- They act as major surface antigens of some Gram-positive bacteria, such as Streptococcus pneumoniae and Streptococcus pyogenes. They bear antigenic determinants that can elicit immune responses and can be used for serological classification of bacteria.
- They serve as substrates for autolytic enzymes, which are involved in cell wall remodeling and turnover. Autolytic enzymes can cleave the bonds between teichoic acids and peptidoglycan, leading to cell wall lysis and death.
- They bind magnesium ions and may play a role in supplying this essential element to the cell. Magnesium ions are important for many enzymatic reactions and for stabilizing the cell membrane.
- They play a role in normal functioning of the cell wall and provide an external permeability barrier to Gram-positive bacteria. They can regulate the passage of ions and molecules across the cell wall and maintain its integrity and rigidity.
- They help in attachment of bacteria to host cells or surfaces. LTA can form microfibrils with other surface proteins, such as M protein in S. pyogenes, that facilitate the adherence of bacteria to animal cells or tissues. This can enhance bacterial colonization and infection.
Teichoic acids are unique to Gram-positive bacteria and are essential for their survival and virulence. They are also potential targets for antimicrobial agents that can disrupt their synthesis or function.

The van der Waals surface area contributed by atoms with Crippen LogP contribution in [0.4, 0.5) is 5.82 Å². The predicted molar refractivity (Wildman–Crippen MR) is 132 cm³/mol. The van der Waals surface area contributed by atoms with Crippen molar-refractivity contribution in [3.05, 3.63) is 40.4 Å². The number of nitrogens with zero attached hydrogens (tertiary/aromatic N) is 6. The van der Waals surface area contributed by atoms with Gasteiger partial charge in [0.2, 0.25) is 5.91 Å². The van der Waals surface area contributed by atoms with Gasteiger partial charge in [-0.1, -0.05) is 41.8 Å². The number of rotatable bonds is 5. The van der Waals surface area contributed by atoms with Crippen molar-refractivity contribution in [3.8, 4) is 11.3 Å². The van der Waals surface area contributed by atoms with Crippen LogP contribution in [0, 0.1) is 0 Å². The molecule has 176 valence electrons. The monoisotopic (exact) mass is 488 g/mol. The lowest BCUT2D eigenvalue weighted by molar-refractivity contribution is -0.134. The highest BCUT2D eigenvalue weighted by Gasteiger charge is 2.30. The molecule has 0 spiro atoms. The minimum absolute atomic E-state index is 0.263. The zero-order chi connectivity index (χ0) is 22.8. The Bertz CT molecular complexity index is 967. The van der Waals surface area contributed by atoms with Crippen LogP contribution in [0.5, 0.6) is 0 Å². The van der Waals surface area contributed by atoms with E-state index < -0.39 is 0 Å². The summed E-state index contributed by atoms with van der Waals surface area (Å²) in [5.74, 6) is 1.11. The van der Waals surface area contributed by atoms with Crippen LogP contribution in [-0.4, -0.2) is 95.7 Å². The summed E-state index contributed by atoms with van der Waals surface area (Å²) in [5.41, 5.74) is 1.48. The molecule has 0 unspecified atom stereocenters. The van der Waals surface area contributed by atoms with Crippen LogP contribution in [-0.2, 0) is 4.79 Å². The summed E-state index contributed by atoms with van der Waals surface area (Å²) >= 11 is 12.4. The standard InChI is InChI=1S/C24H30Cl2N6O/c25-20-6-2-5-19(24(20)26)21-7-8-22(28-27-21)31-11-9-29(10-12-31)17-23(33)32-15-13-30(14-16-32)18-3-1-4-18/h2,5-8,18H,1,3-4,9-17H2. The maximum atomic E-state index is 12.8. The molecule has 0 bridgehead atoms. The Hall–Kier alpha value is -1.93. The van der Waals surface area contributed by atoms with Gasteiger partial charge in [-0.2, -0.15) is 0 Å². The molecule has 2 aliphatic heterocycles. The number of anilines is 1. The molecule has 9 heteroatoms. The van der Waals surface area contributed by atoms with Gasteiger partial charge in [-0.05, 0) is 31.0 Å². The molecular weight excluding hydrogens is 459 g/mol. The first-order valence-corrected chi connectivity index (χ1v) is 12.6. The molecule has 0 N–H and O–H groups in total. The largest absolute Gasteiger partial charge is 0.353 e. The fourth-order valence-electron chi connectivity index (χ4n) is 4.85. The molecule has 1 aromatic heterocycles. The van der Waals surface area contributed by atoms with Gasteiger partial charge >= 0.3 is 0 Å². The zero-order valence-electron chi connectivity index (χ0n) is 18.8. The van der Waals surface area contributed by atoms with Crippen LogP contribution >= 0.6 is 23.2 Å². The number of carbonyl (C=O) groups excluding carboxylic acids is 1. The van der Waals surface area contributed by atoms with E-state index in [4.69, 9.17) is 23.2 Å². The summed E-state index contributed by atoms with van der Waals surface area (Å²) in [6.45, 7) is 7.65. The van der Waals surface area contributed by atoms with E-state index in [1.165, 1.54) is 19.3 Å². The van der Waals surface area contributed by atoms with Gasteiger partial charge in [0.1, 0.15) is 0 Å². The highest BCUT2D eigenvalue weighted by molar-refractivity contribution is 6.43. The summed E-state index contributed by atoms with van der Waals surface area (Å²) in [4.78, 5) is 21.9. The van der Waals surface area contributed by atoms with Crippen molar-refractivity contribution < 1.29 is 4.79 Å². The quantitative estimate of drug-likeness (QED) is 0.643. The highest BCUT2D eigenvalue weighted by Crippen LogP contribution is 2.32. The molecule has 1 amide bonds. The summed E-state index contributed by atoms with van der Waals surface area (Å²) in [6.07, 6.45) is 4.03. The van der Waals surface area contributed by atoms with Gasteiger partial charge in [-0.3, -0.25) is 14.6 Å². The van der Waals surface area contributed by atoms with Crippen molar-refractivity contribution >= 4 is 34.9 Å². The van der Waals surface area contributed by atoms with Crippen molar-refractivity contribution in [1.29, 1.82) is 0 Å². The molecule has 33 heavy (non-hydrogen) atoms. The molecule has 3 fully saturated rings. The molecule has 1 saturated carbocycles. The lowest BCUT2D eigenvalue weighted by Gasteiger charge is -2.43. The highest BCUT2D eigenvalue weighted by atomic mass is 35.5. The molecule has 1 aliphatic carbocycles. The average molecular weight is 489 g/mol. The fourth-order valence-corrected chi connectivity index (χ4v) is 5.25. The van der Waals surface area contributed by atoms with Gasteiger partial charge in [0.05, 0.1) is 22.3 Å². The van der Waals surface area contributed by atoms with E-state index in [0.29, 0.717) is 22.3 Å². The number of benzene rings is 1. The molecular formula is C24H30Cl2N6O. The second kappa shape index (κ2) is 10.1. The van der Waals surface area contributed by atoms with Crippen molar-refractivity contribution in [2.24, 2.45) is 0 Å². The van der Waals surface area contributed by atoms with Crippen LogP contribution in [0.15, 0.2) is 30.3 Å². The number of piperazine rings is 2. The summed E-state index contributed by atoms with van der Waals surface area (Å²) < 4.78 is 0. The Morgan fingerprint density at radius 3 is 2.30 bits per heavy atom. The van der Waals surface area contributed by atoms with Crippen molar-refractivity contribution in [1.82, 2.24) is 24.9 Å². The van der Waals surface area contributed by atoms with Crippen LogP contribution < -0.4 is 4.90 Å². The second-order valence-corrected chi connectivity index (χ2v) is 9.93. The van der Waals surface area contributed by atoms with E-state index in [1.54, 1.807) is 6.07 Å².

Teichuronic acid is a type of polysaccharide that is found in some Gram-positive cell walls. It is composed of repeating units of sugar acids, such as N-acetylmannuronic acid or D-glucuronic acid. Teichuronic acid is synthesized when the phosphate supply to the cell is limited, and it replaces teichoic acids in the cell wall.
Teichuronic acid has several roles in the Gram-positive cell wall:
- It provides structural support and rigidity to the cell wall, as it forms cross-links with peptidoglycan and other polysaccharides.
- It acts as a surface antigen that can be recognized by the host immune system. For example, Bacillus anthracis, the causative agent of anthrax, has a capsule made of poly-D-glutamic acid that is attached to the cell wall by teichuronic acid.
- It modulates the permeability and charge of the cell wall, as it binds cations such as calcium and magnesium. This may affect the uptake of nutrients and antibiotics by the cell.
- It regulates the activity of autolysins, which are enzymes that degrade the cell wall. Teichuronic acid can inhibit or activate autolysins depending on the environmental conditions.